Williams v. Johnson: A neglected cert petition on a very troubling issue

April 10

SCOTUSBlog recently posted its always-valuable list of “Petitions to Watch” for the Supreme Court’s next conference. (The list is generally designed to be overbroad. Most of the petitions listed are denied, but most petitions that are granted were on the list.) One cert petition that is missing, but may still be worth watching, is a cert petition in Williams v. Johnson, a habeas case from the Ninth Circuit.

Normally when Judge Reinhardt and Judge Kozinski vote to deny a habeas petition, it is very unlikely that the Supreme Court will grant it. But there are some very unusual things about Williams. First, both judges wrote separate opinions suggesting that the Court ought to summarily reverse their decision. (Reinhardt: “uncomfortable as I am with that result . . .”; Kozinski: “I hope I’m wrong.”) Second, the case has been to the Supreme Court before, and the panel’s treatment of the case was caused by what was either an inadvertent error or an extremely irresponsible decision by the Supreme Court.

Basically, in the previous case, the Ninth Circuit had concluded 1, that no AEDPA deference applied to the case, and 2, that without deference the conviction was unconstitutional. The state asked the Supreme Court to review both the standard of review and the underlying merits, but the Supreme Court granted review only of the first question, the standard of review. At argument, a number of Justices suggested that the conviction was indeed troubling, but mostly focused on the standard of review.

The Supreme Court then issued an opinion about the standard of review, and said the Ninth Circuit was wrong and deference applied. It did not discuss the underlying merits of the case, which would normally mean that the Ninth Circuit should re-decide the case, under the proper standard. . . . EXCEPT for one sentence, in the introduction of the opinion, where the Court said:

Applying this rule in the present case, we hold that the federal claim at issue here (a Sixth Amendment jury trial claim) must be presumed to have been adjudicated on the merits by the California courts, that this presumption was not adequately rebutted, that the restrictive standard of review set out in §2254(d)(2) consequently applies, and that under that standard respondent is not entitled to habeas relief.

The rest of the opinion goes on to explain why the claim should be presumed to be adjudicated on the merits, why the presumption was not rebutted, and why the restrictive standard of review applies. It never again explains, or even mentions, why the respondent loses under that standard.

Even though this clause of the introductory sentence was unexplained, the Ninth Circuit concluded that it was bound to follow it, and not permitted to actually decide whether Williams’s conviction was constitutional under the correct standard. That may well be the right way for a lower-court judge to behave. But it suggests one of two troubling things happened at the Supreme Court: (1) The clause was included inadvertently, perhaps because an earlier draft of the opinion addressed the merits but was taken out at the request of another Justice. (2) The Court did indeed mean to resolve the merits of the case, but decided to include absolutely no discussion of the point outside of that introductory reference, even though the issue had seemed difficult to several members of the Court. I really hope that’s not what happened, because that seems very irresponsible.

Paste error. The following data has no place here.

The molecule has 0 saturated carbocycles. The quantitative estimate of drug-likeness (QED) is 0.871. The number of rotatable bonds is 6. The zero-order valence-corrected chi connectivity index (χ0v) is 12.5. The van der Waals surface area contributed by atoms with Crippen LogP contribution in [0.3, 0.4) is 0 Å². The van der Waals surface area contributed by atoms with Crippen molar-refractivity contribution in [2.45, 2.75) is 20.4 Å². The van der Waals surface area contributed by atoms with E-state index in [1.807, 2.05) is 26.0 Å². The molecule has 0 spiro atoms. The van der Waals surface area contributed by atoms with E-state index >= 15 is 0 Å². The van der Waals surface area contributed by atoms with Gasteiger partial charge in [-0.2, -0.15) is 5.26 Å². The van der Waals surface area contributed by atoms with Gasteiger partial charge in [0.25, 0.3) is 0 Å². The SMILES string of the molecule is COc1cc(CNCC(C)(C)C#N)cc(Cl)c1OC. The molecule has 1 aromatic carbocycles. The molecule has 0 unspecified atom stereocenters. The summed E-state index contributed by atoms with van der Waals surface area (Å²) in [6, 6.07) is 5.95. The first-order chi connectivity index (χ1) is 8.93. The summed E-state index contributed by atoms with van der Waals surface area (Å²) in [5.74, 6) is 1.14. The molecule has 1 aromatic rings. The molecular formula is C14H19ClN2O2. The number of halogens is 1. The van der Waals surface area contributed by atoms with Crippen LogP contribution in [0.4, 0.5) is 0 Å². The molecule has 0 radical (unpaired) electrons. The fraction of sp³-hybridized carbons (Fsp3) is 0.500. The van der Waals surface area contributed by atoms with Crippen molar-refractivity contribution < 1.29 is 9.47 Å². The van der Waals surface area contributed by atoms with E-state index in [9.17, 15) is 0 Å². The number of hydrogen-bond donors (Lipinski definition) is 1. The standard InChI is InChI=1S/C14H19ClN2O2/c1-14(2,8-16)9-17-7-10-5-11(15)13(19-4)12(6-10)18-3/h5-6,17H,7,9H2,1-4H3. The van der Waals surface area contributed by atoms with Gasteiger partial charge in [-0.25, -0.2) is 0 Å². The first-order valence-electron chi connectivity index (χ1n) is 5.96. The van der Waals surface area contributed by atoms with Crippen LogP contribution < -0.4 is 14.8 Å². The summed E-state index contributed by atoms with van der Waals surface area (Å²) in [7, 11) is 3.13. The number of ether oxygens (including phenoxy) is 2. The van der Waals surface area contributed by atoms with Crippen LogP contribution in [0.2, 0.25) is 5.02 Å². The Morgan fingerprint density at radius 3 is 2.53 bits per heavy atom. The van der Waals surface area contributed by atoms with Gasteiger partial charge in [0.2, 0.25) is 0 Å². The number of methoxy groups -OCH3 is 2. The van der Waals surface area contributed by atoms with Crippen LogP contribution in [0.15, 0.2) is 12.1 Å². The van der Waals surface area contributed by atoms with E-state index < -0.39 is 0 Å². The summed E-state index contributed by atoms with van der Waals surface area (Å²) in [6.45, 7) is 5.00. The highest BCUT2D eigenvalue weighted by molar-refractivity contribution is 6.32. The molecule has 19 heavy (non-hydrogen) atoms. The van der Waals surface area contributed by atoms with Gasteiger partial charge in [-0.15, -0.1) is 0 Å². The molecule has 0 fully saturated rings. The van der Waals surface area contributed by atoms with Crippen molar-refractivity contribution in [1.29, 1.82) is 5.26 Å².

Ms. Williams has now filed a cert. petition, which is pending for the April 18 conference. The state has not filed a response to the petition, and the Court has not even asked for a response, which means that as matters stand, it will be denied as a matter of course. (The lack of a response, and the IFP status of the petition, are probably why it’s not on the SCOTUSBlog list.)

Maybe the underlying claim ought to fail under AEDPA’s deferential standard, but it seems to me that some court ought to have been given the chance to address the appeal.

UPDATE: Thanks to Kent Scheidegger for pointing out in the comments that the district court did review the merits of the claim before the court of appeals granted a certificate of appealability. I’ve revised the last sentence accordingly.

SECOND UPDATE: This morning (4/14/14), the Court requested a response to the petition. That does not necessarily mean anything will happen, but given the issue involved, that strikes me as a prudent response in any event.

Will Baude is an assistant professor at the University of Chicago Law School, where he teaches constitutional law and federal courts. His recent articles include Rethinking the Federal Eminent Domain Power, (Yale Law Journal, 2013), and Beyond DOMA: State Choice of Law in Federal Statutes, (Stanford Law Review, 2012).
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